Why Offensive Halloween Costumes Cause Damage


Photos courtesy of S*T*A*R*S (Students Teaching About Racism in Society) of Ohio University

Jenna Grayson, Staff Writer

  Halloween is a time of year that many people enjoy because the idea of not being oneself (even if it’s only for a night) is pretty intriguing. There’s tens of thousands of costumes to choose from — there’s anything from the classic vampire to a sexy corn stalk (I’m not kidding, believe me, I wish I was). So with so many options on what to wear for Halloween, why would someone choose something offensive, such as a “Mystic G***y” (Here is a link to the costume amazon.com/California-Costumes-Womens-Costume-XX-Large/dp/B003ICB3ZS/ref=sr_1_9?s=apparel&ie=UTF8&qid=1445981796&sr=1-9&nodeID=7141123011&keywords=gypsy+costume and is a video on why that’s a slur: www.youtube.com/watch?v=QhENGl3XviM&index=6&list=PLnvZ3PbKApGM-hHuQ9lNc5oSKsusjn0Z6 and an article as well: huffingtonpost.com/2013/10/24/offensive-words-_n_4144472.html) or an“Indian Princess*” to dress up as?

 An unfortunate fact is that most people aren’t aware of the harm that these costumes bring. Dressing up as a race, a tragedy, a gender identity, etc. is extremely belittling to those who are that race, have been through a specific tragedy (i.e. Columbine shooting victim costumes were scarily popular in recent years, you can actually see the horrific costume here- therichest.com/rich-list/most-shocking/the-20-most-offensive-halloween-costumes-ever/?view=all) and those who are transgender and/or LGBQP.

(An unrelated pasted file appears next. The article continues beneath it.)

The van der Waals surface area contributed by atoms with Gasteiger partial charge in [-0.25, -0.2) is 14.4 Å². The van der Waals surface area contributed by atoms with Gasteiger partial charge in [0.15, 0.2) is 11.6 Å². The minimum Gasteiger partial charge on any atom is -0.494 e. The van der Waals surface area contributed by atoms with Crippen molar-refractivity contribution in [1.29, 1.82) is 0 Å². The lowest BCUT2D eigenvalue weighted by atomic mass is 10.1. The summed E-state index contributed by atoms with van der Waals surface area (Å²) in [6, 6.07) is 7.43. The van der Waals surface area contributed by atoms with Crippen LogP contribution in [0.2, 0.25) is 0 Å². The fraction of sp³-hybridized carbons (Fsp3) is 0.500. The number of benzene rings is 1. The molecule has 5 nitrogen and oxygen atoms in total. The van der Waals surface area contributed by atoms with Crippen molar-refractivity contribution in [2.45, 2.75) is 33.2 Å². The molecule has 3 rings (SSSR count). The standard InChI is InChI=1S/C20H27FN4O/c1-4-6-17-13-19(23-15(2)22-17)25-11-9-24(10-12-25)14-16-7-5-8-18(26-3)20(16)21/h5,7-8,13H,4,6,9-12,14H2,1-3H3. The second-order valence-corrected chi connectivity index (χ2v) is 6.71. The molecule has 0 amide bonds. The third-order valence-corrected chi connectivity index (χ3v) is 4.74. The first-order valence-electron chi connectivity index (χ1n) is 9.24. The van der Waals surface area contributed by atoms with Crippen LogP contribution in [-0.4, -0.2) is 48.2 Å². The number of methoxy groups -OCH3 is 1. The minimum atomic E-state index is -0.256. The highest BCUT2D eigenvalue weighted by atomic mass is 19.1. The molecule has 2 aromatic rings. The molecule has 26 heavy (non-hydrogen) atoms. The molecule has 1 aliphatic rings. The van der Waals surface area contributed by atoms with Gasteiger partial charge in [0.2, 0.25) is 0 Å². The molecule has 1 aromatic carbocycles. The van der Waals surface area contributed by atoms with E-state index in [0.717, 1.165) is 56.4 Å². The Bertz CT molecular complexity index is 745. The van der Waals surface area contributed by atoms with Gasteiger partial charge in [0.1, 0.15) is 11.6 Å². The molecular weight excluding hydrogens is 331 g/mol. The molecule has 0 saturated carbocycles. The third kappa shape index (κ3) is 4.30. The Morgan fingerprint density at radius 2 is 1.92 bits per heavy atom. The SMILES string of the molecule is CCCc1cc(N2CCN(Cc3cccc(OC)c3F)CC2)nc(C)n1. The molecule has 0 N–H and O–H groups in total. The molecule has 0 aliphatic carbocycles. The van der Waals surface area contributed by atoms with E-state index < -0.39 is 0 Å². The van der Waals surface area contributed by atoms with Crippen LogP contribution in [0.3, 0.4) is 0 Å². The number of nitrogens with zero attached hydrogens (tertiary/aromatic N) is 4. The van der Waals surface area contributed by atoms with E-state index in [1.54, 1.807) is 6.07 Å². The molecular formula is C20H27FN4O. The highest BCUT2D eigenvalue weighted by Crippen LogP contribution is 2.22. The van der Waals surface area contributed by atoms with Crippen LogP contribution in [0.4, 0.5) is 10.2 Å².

Maybe you’ve got an “edgy” friend who plans to throw on a sombrero and a poncho and claim to be a “Mexican” for the evening, or you’ve seen someone who has done blackface at a party in an ignorant attempt to dress up as their favorite character from Orange is the New Black (Julianne Hough did this in 2013 and here is an article about it: nydailynews.com/entertainment/gossip/derek-hough-addresses-julianne-hough-blackface-halloween-costume-article-1.1499889)  Although it may not seem to be damaging to wear certain articles of clothing, a wig and face makeup, it is damaging to the group that’s being characterized in this process.

 When someone dresses up as a race, it generalizes an already oppressed group into a both harmful and offensive stereotype that only perpetuates negative stereotypes towards a specific group.  

 Things such as blackface and brownface are especially racist and have horrific origins. Blackface began around the 1830s and was used to mock black people and force negative stereotypes, such as laziness and hypersexuality (more can be found on black-face.com, which explains “the racist history of blackface stereotypes”) onto black people and was used for dehumanization as well. Doing this for Halloween only continues what is already a racist tradition.

 So, this year, skip (actually, just never wear these things unless they’re part of your culture) the headdress, the sombrero, the kimono, the burka (also the turban, hijab, niqab, etc.) or any other offensive item(s) that you may have been planning to wear. We should all learn how to appreciate other cultures, instead of appropriating them.